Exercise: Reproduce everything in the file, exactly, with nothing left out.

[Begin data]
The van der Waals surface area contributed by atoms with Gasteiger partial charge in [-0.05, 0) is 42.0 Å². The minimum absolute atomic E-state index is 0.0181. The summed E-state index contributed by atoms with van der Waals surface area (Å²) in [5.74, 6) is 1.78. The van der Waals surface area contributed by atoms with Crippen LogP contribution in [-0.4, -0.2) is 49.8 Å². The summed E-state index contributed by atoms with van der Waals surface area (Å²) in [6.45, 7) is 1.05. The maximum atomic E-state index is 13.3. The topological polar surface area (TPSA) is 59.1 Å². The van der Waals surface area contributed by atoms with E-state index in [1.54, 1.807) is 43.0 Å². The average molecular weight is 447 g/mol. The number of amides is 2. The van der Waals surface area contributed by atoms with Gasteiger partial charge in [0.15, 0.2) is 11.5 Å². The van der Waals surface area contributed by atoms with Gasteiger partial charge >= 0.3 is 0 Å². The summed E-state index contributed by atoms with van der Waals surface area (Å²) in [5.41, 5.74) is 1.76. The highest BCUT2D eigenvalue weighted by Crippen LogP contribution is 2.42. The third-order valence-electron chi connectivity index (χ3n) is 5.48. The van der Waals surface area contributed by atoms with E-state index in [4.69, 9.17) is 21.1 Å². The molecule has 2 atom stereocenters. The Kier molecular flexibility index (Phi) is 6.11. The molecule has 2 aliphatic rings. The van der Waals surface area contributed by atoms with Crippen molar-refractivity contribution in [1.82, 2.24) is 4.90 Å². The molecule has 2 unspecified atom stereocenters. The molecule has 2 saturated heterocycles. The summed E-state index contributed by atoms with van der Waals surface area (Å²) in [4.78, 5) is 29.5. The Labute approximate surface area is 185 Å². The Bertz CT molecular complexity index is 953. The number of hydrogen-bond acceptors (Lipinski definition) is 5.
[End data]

The van der Waals surface area contributed by atoms with Gasteiger partial charge in [-0.05, 0) is 42.0 Å². The minimum absolute atomic E-state index is 0.0181. The summed E-state index contributed by atoms with van der Waals surface area (Å²) in [5.74, 6) is 1.78. The van der Waals surface area contributed by atoms with Crippen LogP contribution in [-0.4, -0.2) is 49.8 Å². The summed E-state index contributed by atoms with van der Waals surface area (Å²) in [6.45, 7) is 1.05. The maximum atomic E-state index is 13.3. The topological polar surface area (TPSA) is 59.1 Å². The van der Waals surface area contributed by atoms with E-state index in [1.54, 1.807) is 43.0 Å². The average molecular weight is 447 g/mol. The number of amides is 2. The van der Waals surface area contributed by atoms with Gasteiger partial charge in [0.15, 0.2) is 11.5 Å². The van der Waals surface area contributed by atoms with Gasteiger partial charge >= 0.3 is 0 Å². The summed E-state index contributed by atoms with van der Waals surface area (Å²) in [5.41, 5.74) is 1.76. The highest BCUT2D eigenvalue weighted by Crippen LogP contribution is 2.42. The third-order valence-electron chi connectivity index (χ3n) is 5.48. The van der Waals surface area contributed by atoms with E-state index in [4.69, 9.17) is 21.1 Å². The molecule has 2 atom stereocenters. The Kier molecular flexibility index (Phi) is 6.11. The molecule has 2 aliphatic rings. The van der Waals surface area contributed by atoms with Crippen molar-refractivity contribution in [1.82, 2.24) is 4.90 Å². The molecule has 2 unspecified atom stereocenters. The molecule has 2 saturated heterocycles. The summed E-state index contributed by atoms with van der Waals surface area (Å²) in [4.78, 5) is 29.5. The Labute approximate surface area is 185 Å². The Bertz CT molecular complexity index is 953. The number of hydrogen-bond acceptors (Lipinski definition) is 5.